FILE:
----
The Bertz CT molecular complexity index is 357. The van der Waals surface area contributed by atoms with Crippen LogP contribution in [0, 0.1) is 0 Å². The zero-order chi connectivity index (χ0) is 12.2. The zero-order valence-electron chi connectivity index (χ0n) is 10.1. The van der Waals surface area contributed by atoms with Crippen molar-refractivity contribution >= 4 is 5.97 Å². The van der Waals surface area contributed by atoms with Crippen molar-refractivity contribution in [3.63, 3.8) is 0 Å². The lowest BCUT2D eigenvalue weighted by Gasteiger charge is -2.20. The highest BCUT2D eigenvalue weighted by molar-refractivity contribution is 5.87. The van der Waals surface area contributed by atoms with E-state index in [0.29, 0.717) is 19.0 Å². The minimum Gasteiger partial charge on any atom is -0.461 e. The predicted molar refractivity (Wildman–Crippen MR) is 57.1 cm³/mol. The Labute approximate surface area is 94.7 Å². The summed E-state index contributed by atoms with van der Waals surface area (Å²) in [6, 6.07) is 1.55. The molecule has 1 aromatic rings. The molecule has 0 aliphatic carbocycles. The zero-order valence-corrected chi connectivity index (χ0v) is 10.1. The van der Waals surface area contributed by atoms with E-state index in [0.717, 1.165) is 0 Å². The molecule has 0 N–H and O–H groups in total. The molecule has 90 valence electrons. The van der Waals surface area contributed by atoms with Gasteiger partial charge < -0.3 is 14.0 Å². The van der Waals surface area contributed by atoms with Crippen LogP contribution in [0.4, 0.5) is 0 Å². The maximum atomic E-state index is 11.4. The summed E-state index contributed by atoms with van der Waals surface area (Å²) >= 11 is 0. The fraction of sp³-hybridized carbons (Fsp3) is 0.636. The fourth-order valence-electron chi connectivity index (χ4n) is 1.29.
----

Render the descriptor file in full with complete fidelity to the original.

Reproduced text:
The Bertz CT molecular complexity index is 357. The van der Waals surface area contributed by atoms with Crippen LogP contribution in [0, 0.1) is 0 Å². The zero-order chi connectivity index (χ0) is 12.2. The zero-order valence-electron chi connectivity index (χ0n) is 10.1. The van der Waals surface area contributed by atoms with Crippen molar-refractivity contribution >= 4 is 5.97 Å². The van der Waals surface area contributed by atoms with Crippen molar-refractivity contribution in [3.63, 3.8) is 0 Å². The lowest BCUT2D eigenvalue weighted by Gasteiger charge is -2.20. The highest BCUT2D eigenvalue weighted by molar-refractivity contribution is 5.87. The van der Waals surface area contributed by atoms with E-state index in [0.29, 0.717) is 19.0 Å². The minimum Gasteiger partial charge on any atom is -0.461 e. The predicted molar refractivity (Wildman–Crippen MR) is 57.1 cm³/mol. The Labute approximate surface area is 94.7 Å². The summed E-state index contributed by atoms with van der Waals surface area (Å²) in [6, 6.07) is 1.55. The molecule has 1 aromatic rings. The molecule has 0 aliphatic carbocycles. The zero-order valence-corrected chi connectivity index (χ0v) is 10.1. The van der Waals surface area contributed by atoms with E-state index in [0.717, 1.165) is 0 Å². The molecule has 0 N–H and O–H groups in total. The molecule has 90 valence electrons. The van der Waals surface area contributed by atoms with Gasteiger partial charge < -0.3 is 14.0 Å². The van der Waals surface area contributed by atoms with Crippen LogP contribution in [0.4, 0.5) is 0 Å². The maximum atomic E-state index is 11.4. The summed E-state index contributed by atoms with van der Waals surface area (Å²) >= 11 is 0. The fraction of sp³-hybridized carbons (Fsp3) is 0.636. The fourth-order valence-electron chi connectivity index (χ4n) is 1.29.